It is clear that Ballough was not a "creator" of the copyrighted work at issue here. His ideas, conveyed to the author of the copyrighted work, Unlimited, were not copyrightable. 17 U.S.C. § 102(b). Ballough's "failure to have `created' or `prepared' the work within the meaning of the statute bars his asserting a copyright interest even as a joint author of the plans." Meltzer v. Zoller, 520 F. Supp. 847, 857 (D.N.J. 1981); see also Aitken, Hazen, 542 F. Supp. at 258-59.
A work is "created" when "it is fixed in a copy . . . for the first time." 17 U.S.C. § 101 (West 1977).
"In no case does copyright protection for an original work of authorship extend to any idea, . . . concept, . . . regardless of the form in which it is described, explained, illustrated, or embodied in such work." 17 U.S.C. § 102(b) (West 1977).
We therefore hold that MGB did not have a valid copyright in the advertising brochure that was copied. Ameron's actions consequently were not an infringement. The trial court was in error in so holding.
A House of Cards
No attorneys' fees or statutory damages were available to MGB under the Copyright Act because the advertising materials were not registered with the Copyright Office at the time the alleged infringement occurred. 17 U.S.C. § 412 (West 1977). Nonetheless, the trial court awarded both attorneys' fees and punitive damages to MGB under Florida law. The precise source of these awards is unclear in the district court's order. They arose under some combination of the Florida common law of unfair competition and the Florida Deceptive and Unfair Trade Practices Act, Fla.Stat.Annot. § 501.201, et seq. For the reasons stated below, we reverse both awards.
The parties seem to agree that the common law unfair competition claim served as the basis for the punitive damage award and the attorneys' fee award arose out of the trial court's application of the Florida DTPA. Such distinction is irrelevant to our holding.
The cause of action for common law unfair competition must fail. In order "to prevail on its unfair competition claim under Florida common law, ... [plaintiff] must prove elements other than those mandated in an action under the Copyright Act. Florida law requires that [plaintiff] establish deceptive or fraudulent conduct of a competitor and likelihood of consumer confusion." Donald Frederick Evans and Assoc. v. Continental Homes, Inc., 785 F.2d 897, 914 (11th Cir. 1986). There is no evidence and no finding by the trial court that Ameron attempted to pass off MGB's plan as its own. The Sterns knew full well that the basic floor plan of their home was that of MGB's "Islander II." They insisted upon that floor plan even after Brognano told them that MGB was a fine builder and that Ameron could not build them exactly the same home. There is no evidence whatsoever that the Sterns were confused as to the source of the plans for their home.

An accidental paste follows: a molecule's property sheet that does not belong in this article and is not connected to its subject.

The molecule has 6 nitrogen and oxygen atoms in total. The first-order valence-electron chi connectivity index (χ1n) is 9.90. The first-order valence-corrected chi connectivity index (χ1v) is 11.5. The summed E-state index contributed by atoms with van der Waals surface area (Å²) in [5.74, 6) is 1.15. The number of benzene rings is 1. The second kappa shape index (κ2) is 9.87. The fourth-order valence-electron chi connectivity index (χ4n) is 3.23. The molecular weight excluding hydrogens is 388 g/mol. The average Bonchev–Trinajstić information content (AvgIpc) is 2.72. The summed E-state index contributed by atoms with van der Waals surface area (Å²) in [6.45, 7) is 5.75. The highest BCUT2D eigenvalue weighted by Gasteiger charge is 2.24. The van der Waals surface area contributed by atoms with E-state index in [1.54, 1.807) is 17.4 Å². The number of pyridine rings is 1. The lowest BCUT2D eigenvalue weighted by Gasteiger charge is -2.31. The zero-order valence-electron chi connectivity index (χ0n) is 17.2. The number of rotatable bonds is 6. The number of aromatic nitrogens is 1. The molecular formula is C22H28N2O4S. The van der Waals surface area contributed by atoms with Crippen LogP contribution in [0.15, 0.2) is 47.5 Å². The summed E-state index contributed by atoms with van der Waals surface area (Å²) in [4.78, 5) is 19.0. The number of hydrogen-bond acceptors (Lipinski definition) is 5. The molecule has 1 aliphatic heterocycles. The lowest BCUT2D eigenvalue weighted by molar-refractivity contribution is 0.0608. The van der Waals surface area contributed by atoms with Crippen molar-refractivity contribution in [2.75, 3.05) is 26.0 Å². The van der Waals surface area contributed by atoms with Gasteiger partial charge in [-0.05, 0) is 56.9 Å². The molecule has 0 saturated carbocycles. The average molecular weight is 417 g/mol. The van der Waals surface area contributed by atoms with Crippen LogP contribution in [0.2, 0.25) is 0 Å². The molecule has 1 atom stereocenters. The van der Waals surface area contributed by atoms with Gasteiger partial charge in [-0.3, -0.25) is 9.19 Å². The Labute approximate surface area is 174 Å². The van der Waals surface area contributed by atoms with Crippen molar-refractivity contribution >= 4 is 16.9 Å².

See also Stagg Shop of Miami, Inc. v. Moss, 120 So.2d 39 (Fla.App. 1960); Professional Golfers Ass'n of America v. Bankers Life Casualty Co., 514 F.2d 665, 671 (5th Cir. 1975) (Under the Florida case law, "likelihood of consumer confusion and passing off one's goods or services as those of another constitute the gravamen of the action."), both cited in Evans, supra.
Under Evans, 785 F.2d at 915, the test is "whether the defendants were misrepresenting their homes as those of [plaintiff] or whether there was a likelihood of consumer confusion as to the source of the homes."
What the trial court did find was that MGB's right to relief for unfair competition arose,
from the intentional plan and actions thereunder to deprive plaintiff of a valuable business opportunity by offering to make either an identical or substantially similar home for Mr. and Mrs. Stern who wanted the exact layout of plaintiff's Islander II model, where defendants knew full well that they would copy from plaintiff's brochure to make that home.